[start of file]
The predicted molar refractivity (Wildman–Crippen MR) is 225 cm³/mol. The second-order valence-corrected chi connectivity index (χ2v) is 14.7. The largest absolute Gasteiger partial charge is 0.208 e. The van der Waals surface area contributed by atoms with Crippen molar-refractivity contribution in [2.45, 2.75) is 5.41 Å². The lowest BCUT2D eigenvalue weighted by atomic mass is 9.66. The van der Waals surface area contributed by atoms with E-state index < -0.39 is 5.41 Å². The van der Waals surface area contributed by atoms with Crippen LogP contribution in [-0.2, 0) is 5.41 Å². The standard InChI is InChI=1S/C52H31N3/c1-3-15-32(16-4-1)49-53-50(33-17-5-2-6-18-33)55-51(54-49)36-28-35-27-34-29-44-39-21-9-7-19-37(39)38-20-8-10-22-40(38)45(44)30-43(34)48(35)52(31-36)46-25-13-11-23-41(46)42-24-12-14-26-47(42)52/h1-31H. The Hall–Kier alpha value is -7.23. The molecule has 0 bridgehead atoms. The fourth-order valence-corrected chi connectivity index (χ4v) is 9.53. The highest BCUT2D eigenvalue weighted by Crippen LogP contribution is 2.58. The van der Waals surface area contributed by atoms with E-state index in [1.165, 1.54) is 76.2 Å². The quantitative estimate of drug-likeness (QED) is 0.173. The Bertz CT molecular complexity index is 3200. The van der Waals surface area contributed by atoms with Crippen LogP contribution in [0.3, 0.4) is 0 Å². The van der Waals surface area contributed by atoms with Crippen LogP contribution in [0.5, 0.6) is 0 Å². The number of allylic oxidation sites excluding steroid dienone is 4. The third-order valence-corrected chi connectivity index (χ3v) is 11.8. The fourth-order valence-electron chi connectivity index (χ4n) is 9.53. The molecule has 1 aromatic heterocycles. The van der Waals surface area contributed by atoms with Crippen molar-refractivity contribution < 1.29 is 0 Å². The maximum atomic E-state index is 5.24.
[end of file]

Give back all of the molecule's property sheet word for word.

The predicted molar refractivity (Wildman–Crippen MR) is 225 cm³/mol. The second-order valence-corrected chi connectivity index (χ2v) is 14.7. The largest absolute Gasteiger partial charge is 0.208 e. The van der Waals surface area contributed by atoms with Crippen molar-refractivity contribution in [2.45, 2.75) is 5.41 Å². The lowest BCUT2D eigenvalue weighted by atomic mass is 9.66. The van der Waals surface area contributed by atoms with E-state index < -0.39 is 5.41 Å². The van der Waals surface area contributed by atoms with Crippen LogP contribution in [-0.2, 0) is 5.41 Å². The standard InChI is InChI=1S/C52H31N3/c1-3-15-32(16-4-1)49-53-50(33-17-5-2-6-18-33)55-51(54-49)36-28-35-27-34-29-44-39-21-9-7-19-37(39)38-20-8-10-22-40(38)45(44)30-43(34)48(35)52(31-36)46-25-13-11-23-41(46)42-24-12-14-26-47(42)52/h1-31H. The Hall–Kier alpha value is -7.23. The molecule has 0 bridgehead atoms. The fourth-order valence-corrected chi connectivity index (χ4v) is 9.53. The highest BCUT2D eigenvalue weighted by Crippen LogP contribution is 2.58. The van der Waals surface area contributed by atoms with E-state index in [1.165, 1.54) is 76.2 Å². The quantitative estimate of drug-likeness (QED) is 0.173. The Bertz CT molecular complexity index is 3200. The van der Waals surface area contributed by atoms with Crippen LogP contribution in [0.3, 0.4) is 0 Å². The van der Waals surface area contributed by atoms with Crippen LogP contribution in [0.5, 0.6) is 0 Å². The number of allylic oxidation sites excluding steroid dienone is 4. The third-order valence-corrected chi connectivity index (χ3v) is 11.8. The fourth-order valence-electron chi connectivity index (χ4n) is 9.53. The molecule has 1 aromatic heterocycles. The van der Waals surface area contributed by atoms with Crippen molar-refractivity contribution < 1.29 is 0 Å². The maximum atomic E-state index is 5.24.